Computer Science Alumnus
What He Does
Rob Mullen is a Software Developer at the eLearning division of eCollege in
Denver, CO. The eLearning division of eCollege designs builds and supports fully
online degree, certificate / diploma and professional development programs
throughout the country. As a programmer in the Technical Consulting department
of this division, he is responsible for building custom software solutions for
eCollege's educational partners that fall outside of the scope of the core
products that the company offers. Rob has been at this position for about one
year. Before starting this position, he gained 4 years of experience as a load
and performance tester in the Quality Assurance Department of eCollege. Prior to
that he was a Software Testing Consultant for Systest Labs in Denver, CO.
Math on the Job
Software development is all about problem solving, from design, to
implementation, to testing. The problem solving skills honed during my
undergraduate work in mathematics have proved to be invaluable, everyday I call
upon them to assist with a wide range of problems. Furthermore, in an industry
where many developers have non-math or computer science degrees, having a
technical degree is a nice advantage in the job market. In addition to general
problem solving skills, I perform statistical analysis of performance related
data as well as charting trends of defects, and time to estimate fixes compared
to actual time; all of which incorporate a variety of mathematical skills.
Rob majored in mathematics and computer science in college, receiving his B.A.
degree in 1998 from Rhode Island College. He obtained his Secondary Education
teaching certification in Mathematics as well, but during his student teaching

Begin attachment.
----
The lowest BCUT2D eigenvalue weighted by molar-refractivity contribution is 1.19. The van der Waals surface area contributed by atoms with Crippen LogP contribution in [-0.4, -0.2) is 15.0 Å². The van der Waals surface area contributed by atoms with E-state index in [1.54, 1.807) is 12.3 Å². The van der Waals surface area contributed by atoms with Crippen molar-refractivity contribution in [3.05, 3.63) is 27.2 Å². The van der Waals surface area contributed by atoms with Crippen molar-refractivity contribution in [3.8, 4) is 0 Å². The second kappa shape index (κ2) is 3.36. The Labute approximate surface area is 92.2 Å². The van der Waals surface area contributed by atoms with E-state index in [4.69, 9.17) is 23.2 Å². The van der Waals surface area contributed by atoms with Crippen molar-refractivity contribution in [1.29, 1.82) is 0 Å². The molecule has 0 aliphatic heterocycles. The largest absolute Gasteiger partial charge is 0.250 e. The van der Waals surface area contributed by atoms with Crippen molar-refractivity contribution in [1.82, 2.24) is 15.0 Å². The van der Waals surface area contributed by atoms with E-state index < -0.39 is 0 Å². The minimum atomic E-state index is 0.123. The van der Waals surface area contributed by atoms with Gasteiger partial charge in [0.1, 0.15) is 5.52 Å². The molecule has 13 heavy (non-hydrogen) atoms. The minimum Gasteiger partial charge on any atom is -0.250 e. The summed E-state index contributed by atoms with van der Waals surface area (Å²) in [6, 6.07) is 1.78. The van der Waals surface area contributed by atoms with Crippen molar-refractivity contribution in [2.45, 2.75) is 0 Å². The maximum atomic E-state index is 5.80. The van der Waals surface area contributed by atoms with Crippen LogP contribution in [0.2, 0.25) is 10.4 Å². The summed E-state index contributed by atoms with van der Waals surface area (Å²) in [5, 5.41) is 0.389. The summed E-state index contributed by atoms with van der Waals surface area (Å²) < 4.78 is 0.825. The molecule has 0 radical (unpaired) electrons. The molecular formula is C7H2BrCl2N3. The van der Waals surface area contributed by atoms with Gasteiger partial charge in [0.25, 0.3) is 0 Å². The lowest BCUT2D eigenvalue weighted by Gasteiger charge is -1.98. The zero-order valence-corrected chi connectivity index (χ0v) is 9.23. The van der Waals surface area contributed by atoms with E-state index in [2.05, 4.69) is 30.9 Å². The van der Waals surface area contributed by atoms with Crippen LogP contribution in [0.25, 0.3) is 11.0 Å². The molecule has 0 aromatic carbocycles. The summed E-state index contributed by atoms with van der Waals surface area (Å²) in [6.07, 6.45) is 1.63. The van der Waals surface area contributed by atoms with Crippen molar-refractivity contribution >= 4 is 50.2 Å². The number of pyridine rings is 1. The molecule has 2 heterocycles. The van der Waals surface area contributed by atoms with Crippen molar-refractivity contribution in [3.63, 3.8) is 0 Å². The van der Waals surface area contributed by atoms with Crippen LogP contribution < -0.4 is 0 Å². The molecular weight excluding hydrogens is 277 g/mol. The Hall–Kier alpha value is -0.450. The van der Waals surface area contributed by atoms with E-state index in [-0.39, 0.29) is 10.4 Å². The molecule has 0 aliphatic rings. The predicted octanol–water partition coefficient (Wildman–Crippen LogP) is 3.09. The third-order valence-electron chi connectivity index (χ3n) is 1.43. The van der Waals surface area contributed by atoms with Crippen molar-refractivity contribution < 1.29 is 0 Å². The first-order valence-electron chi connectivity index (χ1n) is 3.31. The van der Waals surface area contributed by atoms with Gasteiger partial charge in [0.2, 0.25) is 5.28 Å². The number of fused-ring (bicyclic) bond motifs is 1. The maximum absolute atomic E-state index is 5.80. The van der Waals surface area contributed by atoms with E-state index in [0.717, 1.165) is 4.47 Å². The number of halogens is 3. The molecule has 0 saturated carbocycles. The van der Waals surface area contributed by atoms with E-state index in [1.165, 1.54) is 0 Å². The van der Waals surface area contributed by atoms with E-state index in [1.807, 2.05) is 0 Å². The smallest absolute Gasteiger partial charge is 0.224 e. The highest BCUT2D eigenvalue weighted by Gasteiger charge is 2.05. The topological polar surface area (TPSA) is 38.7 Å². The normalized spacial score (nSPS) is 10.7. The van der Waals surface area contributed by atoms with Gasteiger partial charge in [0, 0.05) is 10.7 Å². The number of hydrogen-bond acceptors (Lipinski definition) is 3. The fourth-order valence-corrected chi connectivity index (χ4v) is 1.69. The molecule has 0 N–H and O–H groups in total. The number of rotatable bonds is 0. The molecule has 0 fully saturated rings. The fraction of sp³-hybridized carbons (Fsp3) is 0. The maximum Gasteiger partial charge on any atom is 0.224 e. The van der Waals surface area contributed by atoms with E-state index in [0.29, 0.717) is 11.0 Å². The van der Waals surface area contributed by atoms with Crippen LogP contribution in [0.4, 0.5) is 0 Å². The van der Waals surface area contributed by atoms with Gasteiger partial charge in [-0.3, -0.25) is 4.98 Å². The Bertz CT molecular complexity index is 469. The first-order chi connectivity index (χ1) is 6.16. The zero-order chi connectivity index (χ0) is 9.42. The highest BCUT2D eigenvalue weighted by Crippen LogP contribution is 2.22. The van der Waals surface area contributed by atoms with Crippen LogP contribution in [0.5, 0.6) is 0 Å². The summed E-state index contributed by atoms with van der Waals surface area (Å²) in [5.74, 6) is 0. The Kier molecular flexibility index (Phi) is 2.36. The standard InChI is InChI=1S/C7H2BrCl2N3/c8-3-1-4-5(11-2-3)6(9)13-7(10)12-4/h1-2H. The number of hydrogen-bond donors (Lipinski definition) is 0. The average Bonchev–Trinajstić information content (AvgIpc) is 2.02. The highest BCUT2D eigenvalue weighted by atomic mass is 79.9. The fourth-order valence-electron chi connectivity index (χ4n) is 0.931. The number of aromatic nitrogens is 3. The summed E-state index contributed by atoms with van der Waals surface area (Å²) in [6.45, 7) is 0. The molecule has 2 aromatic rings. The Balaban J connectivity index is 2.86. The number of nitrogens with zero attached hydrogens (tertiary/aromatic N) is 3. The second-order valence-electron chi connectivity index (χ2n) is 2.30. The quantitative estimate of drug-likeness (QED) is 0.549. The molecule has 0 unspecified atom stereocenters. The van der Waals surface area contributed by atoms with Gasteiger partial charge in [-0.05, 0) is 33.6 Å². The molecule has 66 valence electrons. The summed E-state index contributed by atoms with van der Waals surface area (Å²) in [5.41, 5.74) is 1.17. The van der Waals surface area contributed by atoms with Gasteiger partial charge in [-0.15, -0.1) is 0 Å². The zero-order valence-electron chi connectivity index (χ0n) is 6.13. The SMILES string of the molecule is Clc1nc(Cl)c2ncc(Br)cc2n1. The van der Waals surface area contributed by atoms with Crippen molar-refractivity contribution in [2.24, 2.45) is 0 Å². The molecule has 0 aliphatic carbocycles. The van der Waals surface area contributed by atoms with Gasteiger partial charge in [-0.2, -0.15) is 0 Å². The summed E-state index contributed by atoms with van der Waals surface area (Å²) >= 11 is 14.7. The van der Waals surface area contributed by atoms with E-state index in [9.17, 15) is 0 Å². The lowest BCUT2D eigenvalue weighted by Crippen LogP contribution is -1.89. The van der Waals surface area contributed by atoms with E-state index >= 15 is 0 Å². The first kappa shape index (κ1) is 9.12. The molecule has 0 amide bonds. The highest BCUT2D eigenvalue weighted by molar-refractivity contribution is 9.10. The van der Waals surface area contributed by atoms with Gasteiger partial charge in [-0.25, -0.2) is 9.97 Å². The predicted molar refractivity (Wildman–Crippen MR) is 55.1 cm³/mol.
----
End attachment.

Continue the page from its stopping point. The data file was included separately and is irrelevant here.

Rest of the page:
soon discovered that teaching was not where he belonged. "Teaching is a
difficult profession that needs to be approached with a serious mind. During my
student teaching I learned that education was not for me, so I turned to
computers as a natural extension of my affinity towards mathematics."
Advice for Students
Speak to professors about the various job opportunities and internships
that exist for persons of a technically oriented ilk. There are a
multitude of different avenues that you can pursue. The more that you
expose yourself to, the better off you will be in the long run.
Realize that a career is a living organism that is constantly changing
and evolving. Listen to yourself, do what you think is the right thing
Have a positive attitude, and no matter what the task at hand is, always
approach it with a focused mind.
Stay open to new technologies.
Learn strategies and techniques for solving problems with software that
are independent of the technology or language; this ensures that your
skills will be applicable no matter where you work.
Computer science students should undertake an internship while still in
school, because the difference between programming in school compared to
business is substantial.